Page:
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Gray Wolf

Thursday, 7 September 2017 Written by admin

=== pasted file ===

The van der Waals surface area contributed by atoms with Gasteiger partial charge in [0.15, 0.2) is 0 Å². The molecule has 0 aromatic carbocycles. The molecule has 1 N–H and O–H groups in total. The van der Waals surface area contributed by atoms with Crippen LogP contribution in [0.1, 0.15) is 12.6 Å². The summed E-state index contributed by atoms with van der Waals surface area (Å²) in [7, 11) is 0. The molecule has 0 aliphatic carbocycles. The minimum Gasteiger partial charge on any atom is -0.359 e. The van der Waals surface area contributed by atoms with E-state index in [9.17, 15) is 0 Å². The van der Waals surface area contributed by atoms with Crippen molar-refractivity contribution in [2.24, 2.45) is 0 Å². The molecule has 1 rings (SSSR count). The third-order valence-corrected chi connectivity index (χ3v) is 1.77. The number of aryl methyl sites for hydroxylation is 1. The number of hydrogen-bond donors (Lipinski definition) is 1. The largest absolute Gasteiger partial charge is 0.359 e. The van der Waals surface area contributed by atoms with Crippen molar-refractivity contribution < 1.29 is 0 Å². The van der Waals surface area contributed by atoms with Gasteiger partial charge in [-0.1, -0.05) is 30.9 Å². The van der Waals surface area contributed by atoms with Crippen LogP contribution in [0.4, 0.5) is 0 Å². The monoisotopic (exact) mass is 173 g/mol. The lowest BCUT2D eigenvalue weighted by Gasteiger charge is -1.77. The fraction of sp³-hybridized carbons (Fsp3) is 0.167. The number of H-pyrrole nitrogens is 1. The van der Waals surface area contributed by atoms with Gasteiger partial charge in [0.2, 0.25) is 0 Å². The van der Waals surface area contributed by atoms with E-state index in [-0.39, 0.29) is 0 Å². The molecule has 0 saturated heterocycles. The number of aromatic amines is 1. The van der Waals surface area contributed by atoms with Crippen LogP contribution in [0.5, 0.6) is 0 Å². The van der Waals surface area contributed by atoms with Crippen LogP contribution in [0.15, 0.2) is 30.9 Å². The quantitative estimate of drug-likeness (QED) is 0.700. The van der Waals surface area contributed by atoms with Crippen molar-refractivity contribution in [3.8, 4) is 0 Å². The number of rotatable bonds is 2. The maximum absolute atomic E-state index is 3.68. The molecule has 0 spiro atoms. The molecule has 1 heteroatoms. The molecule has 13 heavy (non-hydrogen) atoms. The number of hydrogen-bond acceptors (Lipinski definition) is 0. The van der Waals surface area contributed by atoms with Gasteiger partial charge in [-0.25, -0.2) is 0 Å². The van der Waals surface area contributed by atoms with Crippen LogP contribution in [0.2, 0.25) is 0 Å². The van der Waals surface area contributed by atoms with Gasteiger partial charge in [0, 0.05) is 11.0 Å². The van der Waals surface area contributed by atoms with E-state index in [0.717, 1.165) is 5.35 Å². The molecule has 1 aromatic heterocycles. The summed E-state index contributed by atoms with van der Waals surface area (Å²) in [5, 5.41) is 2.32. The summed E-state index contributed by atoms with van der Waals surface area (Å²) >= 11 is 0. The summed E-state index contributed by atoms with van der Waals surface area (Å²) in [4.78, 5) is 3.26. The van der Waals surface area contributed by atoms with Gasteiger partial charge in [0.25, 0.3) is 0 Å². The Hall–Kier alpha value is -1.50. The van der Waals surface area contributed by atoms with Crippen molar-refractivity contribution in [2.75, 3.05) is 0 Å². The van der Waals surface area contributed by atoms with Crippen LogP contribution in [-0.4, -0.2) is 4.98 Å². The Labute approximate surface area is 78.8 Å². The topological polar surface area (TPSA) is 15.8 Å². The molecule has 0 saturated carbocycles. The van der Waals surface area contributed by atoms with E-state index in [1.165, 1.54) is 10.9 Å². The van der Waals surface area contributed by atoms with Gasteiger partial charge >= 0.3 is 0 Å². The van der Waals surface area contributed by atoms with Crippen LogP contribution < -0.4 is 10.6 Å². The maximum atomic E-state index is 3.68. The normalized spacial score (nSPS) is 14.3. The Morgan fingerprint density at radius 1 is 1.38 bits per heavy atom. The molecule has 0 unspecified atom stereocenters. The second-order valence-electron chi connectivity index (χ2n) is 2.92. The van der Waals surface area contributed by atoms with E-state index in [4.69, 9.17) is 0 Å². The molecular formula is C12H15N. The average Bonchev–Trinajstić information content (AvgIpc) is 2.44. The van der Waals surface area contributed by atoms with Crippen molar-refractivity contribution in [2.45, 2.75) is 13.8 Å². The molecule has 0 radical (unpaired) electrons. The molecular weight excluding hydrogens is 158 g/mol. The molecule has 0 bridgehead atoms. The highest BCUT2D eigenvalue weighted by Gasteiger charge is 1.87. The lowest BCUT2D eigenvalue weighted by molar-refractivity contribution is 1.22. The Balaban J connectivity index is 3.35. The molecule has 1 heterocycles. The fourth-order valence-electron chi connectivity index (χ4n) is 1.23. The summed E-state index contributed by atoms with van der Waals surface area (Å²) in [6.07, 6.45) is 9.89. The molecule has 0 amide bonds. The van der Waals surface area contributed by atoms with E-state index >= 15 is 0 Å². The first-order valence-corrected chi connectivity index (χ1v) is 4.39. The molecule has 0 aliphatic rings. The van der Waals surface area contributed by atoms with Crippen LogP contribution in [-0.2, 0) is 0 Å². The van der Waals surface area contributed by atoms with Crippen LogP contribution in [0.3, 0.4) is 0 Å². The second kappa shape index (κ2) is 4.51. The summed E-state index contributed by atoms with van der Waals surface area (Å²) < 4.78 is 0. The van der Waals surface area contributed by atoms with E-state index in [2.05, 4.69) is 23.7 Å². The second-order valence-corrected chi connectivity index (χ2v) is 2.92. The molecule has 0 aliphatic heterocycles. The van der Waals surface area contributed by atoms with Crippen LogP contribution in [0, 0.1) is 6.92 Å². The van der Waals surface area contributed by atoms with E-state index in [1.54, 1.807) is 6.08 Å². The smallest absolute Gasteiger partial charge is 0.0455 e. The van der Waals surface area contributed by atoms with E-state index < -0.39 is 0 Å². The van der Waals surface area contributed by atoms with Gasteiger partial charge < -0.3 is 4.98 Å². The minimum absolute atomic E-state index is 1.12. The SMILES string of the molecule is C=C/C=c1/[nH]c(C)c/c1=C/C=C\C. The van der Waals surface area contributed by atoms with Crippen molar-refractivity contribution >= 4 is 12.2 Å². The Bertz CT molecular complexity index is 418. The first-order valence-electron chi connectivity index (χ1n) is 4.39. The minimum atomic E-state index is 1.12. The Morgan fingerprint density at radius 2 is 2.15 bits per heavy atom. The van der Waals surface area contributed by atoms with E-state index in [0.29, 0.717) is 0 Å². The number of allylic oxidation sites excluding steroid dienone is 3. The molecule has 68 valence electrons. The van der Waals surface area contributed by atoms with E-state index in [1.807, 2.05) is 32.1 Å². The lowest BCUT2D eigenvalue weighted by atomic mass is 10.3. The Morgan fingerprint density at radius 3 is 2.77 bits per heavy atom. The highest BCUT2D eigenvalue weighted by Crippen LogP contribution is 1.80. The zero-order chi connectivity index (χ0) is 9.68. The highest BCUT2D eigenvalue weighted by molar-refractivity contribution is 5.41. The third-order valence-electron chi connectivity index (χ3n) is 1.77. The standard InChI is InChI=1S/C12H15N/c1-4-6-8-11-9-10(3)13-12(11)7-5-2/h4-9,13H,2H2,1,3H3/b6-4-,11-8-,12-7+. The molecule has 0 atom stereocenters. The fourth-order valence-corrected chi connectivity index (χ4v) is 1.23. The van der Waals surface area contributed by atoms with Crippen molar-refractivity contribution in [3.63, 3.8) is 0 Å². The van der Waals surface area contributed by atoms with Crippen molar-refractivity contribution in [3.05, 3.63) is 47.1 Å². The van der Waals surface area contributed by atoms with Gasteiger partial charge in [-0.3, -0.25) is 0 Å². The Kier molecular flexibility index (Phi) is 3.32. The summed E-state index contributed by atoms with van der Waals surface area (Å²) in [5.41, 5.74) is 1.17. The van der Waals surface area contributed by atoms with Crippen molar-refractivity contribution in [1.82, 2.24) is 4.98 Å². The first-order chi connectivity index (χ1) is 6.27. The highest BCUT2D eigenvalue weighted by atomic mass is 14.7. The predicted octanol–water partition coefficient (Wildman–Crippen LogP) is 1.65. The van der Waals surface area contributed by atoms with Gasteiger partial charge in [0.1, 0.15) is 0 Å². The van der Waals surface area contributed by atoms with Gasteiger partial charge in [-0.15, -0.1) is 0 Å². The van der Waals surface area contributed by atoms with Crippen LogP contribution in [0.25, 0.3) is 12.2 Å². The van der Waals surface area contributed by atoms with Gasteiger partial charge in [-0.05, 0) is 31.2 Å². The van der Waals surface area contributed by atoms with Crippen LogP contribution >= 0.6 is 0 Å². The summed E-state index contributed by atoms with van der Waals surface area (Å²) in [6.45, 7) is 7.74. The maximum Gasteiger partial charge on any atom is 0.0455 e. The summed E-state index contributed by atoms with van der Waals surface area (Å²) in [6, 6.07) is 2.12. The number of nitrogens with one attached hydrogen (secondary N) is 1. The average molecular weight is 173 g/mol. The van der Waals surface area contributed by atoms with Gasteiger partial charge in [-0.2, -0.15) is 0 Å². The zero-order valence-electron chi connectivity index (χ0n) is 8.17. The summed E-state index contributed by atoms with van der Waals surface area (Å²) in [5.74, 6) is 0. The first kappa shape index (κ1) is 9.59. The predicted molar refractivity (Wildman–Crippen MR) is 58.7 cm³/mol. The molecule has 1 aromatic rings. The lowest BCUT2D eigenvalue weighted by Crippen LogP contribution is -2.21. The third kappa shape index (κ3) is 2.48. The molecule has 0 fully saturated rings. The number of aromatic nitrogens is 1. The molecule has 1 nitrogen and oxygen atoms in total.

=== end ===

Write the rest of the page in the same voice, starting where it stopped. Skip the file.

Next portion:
The gray wolf is the largest extant member of the Canidae, excepting certain large breeds of domestic dog. Gray wolf weight and size can vary greatly worldwide, tending to increase proportionally with latitude as predicted by Bergmann’s Rule,[9] with the large wolves of Alaska and Canada sometimes weighing 3–6 times more than their Middle Eastern and South Asian cousins. On average, adult wolves measure 105–160 cm (41–63 in) in length and 80–85 cm (32–34 in) in shoulder height. The tail measures 29–50 cm (11–20 in) in length. The ears are 90–110 millimetres (3.5–4.3 in) in height, and the hind feet are 220–250 millimetres (8.7–9.8 in). The mean body mass of the extant gray wolf is 40 kg (88 lb), with the smallest specimen recorded at 12 kg (26 lb) and the largest at 80 kg (176 lb). Gray wolf weight varies geographically; on average, European wolves may weigh 38.5 kilograms (85 lb), North American wolves 36 kilograms (79 lb) and Indian and Arabian wolves 25 kilograms (55 lb). Females in any given wolf population typically weigh 5–10 lbs less than males. Wolves weighing over 54 kg (120 lbs) are uncommon, though exceptionally large individuals have been recorded in Alaska, Canada, and the forests of western Russia. The heaviest recorded gray wolf in North America was killed on 70 Mile River in east-central Alaska on July 12, 1939 and weighed 79.4 kilograms (175 lb).

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